Tuesday, in addition to the senatorial and executive races, the student body will be asked to ratify two amendments to the SGA Constitution that will have lasting effects on campus.
The first, an amendment to expand the number of First Year Council members from 50 to 65, will provide more opportunities for first-year students to become involved in student government. This board believes the measure will result in an increase in SGA interest and participation, an uptick in qualified candidates, and more closely contested senatorial and executive elections, ensuring that this year’s crowded race will not be an anomaly. As our incoming freshman classes grow, it is only appropriate that the opportunities afforded those students grow accordingly. The Crimson White Editorial Board wholeheartedly endorses this amendment.
However, if campus growth necessitates a growth of the FYC, it even more pressingly demands an expansion of the SGA senate, the representative body of students on campus. While student enrollment has increased by the thousands in the preceding decade, the SGA senate has not grown with it. It is of the utmost importance that more opportunities in student government be made available to students on this campus, and that the legislative body appropriately reflect its constituency, particularly in light of the SGA’s traditional lack of diversity and inclusivity. This Board calls on the next senate to propose an amendment expanding the number of electable seats to 65.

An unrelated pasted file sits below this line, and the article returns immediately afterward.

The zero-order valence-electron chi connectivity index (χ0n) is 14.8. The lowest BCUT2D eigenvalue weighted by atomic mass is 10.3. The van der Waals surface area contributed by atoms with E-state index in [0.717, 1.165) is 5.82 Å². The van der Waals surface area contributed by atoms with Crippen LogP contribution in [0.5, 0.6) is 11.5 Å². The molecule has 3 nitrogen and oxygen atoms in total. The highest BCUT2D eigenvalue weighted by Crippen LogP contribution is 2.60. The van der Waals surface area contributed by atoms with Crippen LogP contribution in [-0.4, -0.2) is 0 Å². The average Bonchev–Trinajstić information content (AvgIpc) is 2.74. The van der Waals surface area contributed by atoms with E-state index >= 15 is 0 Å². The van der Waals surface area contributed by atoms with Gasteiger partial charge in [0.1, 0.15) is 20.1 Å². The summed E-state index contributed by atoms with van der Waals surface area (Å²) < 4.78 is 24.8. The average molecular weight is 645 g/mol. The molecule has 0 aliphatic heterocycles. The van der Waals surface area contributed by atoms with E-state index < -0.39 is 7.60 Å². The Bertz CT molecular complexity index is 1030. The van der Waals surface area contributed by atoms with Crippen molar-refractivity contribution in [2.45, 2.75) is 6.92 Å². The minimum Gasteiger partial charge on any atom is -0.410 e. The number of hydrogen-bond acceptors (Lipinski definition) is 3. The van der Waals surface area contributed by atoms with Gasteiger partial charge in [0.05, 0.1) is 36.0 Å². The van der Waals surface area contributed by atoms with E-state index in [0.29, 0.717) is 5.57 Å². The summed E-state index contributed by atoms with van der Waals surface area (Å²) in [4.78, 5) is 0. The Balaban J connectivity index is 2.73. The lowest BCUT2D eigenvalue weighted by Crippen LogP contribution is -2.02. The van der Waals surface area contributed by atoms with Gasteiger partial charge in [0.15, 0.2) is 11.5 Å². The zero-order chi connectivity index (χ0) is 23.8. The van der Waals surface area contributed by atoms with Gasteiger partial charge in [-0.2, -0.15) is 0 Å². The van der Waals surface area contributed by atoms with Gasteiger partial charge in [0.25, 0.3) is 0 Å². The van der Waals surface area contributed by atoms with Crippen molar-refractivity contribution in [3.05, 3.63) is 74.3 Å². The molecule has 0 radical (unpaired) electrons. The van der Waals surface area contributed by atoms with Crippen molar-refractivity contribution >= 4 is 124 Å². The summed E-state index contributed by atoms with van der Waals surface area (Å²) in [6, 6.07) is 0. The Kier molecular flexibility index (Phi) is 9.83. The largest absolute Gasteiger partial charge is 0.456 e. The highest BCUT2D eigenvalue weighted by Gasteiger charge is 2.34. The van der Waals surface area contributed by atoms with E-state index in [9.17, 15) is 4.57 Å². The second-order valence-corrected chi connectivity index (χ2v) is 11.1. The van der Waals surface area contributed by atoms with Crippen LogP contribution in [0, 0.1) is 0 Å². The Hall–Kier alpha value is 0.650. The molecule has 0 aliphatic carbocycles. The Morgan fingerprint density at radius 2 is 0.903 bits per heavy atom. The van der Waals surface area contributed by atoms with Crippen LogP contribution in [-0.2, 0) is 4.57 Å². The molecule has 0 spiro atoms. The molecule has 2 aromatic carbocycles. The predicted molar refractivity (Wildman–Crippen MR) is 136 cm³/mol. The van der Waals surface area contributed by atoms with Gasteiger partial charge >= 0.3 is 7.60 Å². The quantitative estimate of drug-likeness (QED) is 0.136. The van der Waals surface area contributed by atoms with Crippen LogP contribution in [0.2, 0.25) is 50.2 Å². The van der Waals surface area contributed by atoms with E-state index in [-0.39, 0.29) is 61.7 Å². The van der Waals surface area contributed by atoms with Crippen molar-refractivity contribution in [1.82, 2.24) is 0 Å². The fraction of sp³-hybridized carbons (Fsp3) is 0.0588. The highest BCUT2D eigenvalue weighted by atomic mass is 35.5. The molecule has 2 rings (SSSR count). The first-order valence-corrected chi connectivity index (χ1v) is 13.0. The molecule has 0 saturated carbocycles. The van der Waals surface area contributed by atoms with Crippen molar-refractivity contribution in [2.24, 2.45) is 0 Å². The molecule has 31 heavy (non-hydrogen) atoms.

This board has reservations concerning the second proposed amendment to the SGA Constitution, regarding a codified block seating system. While we believe it is vitally important to institute a clear block seating system to be consistently applied each year, we believe the proposed system to be unnecessarily convoluted. The proposed amendment, which can be viewed at , would institute a committee under the SGA vice president for Student Affairs to choose the council that would eventually choose the block seating occupants. We question whether this level of bureaucracy is necessary, and whether it adequately protects against outside interests (namely, the Machine). While we approve of a full 50 percent of the criteria being dedicated to the empirically measurable GPA, we question the vagaries of the remaining 50 percent, which relies on a student presentation that could highlight any number of qualities. It is precisely this lack of definition that has enabled the block seating system to be manipulated and abused in the past.
We praise the institution of strict requirements regarding both utilization of and conduct in the block seating section. The Crimson White endorses this amendment, though with reservation, and encourages the incoming vice president of Student Affairs and next year’s board of governors to publish an objective and measurable rubric for block seating criteria.
Our View represents the consensus of The Crimson White Editorial Board.